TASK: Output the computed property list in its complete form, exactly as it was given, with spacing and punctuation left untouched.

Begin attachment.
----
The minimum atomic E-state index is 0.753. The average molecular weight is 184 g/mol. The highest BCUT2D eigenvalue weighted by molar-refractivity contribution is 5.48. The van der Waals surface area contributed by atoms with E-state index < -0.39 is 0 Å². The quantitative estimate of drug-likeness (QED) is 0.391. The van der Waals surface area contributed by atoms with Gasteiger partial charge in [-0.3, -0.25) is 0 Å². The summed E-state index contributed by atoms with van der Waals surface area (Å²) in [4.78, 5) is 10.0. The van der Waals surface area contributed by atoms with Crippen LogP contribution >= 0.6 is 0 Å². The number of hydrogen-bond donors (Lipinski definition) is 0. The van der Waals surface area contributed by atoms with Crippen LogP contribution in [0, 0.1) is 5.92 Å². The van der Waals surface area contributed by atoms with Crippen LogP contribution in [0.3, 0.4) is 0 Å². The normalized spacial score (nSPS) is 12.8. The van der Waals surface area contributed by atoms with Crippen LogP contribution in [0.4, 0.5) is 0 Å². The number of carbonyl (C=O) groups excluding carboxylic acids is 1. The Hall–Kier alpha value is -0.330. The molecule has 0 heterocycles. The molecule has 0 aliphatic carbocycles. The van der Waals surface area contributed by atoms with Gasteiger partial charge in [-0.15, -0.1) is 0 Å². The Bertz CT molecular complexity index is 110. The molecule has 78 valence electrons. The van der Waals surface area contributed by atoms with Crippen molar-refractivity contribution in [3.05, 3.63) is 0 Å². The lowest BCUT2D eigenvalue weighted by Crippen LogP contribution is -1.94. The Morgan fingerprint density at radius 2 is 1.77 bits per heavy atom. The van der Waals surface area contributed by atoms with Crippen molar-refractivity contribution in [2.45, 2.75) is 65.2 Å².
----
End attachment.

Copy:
The minimum atomic E-state index is 0.753. The average molecular weight is 184 g/mol. The highest BCUT2D eigenvalue weighted by molar-refractivity contribution is 5.48. The van der Waals surface area contributed by atoms with E-state index < -0.39 is 0 Å². The quantitative estimate of drug-likeness (QED) is 0.391. The van der Waals surface area contributed by atoms with Gasteiger partial charge in [-0.3, -0.25) is 0 Å². The summed E-state index contributed by atoms with van der Waals surface area (Å²) in [4.78, 5) is 10.0. The van der Waals surface area contributed by atoms with Crippen LogP contribution >= 0.6 is 0 Å². The number of hydrogen-bond donors (Lipinski definition) is 0. The van der Waals surface area contributed by atoms with Crippen LogP contribution in [0, 0.1) is 5.92 Å². The van der Waals surface area contributed by atoms with Crippen LogP contribution in [0.3, 0.4) is 0 Å². The normalized spacial score (nSPS) is 12.8. The van der Waals surface area contributed by atoms with Crippen LogP contribution in [0.4, 0.5) is 0 Å². The number of carbonyl (C=O) groups excluding carboxylic acids is 1. The Hall–Kier alpha value is -0.330. The molecule has 0 heterocycles. The molecule has 0 aliphatic carbocycles. The van der Waals surface area contributed by atoms with Gasteiger partial charge in [-0.15, -0.1) is 0 Å². The Bertz CT molecular complexity index is 110. The molecule has 78 valence electrons. The van der Waals surface area contributed by atoms with Crippen molar-refractivity contribution in [3.05, 3.63) is 0 Å². The lowest BCUT2D eigenvalue weighted by Crippen LogP contribution is -1.94. The Morgan fingerprint density at radius 2 is 1.77 bits per heavy atom. The van der Waals surface area contributed by atoms with Crippen molar-refractivity contribution in [2.45, 2.75) is 65.2 Å².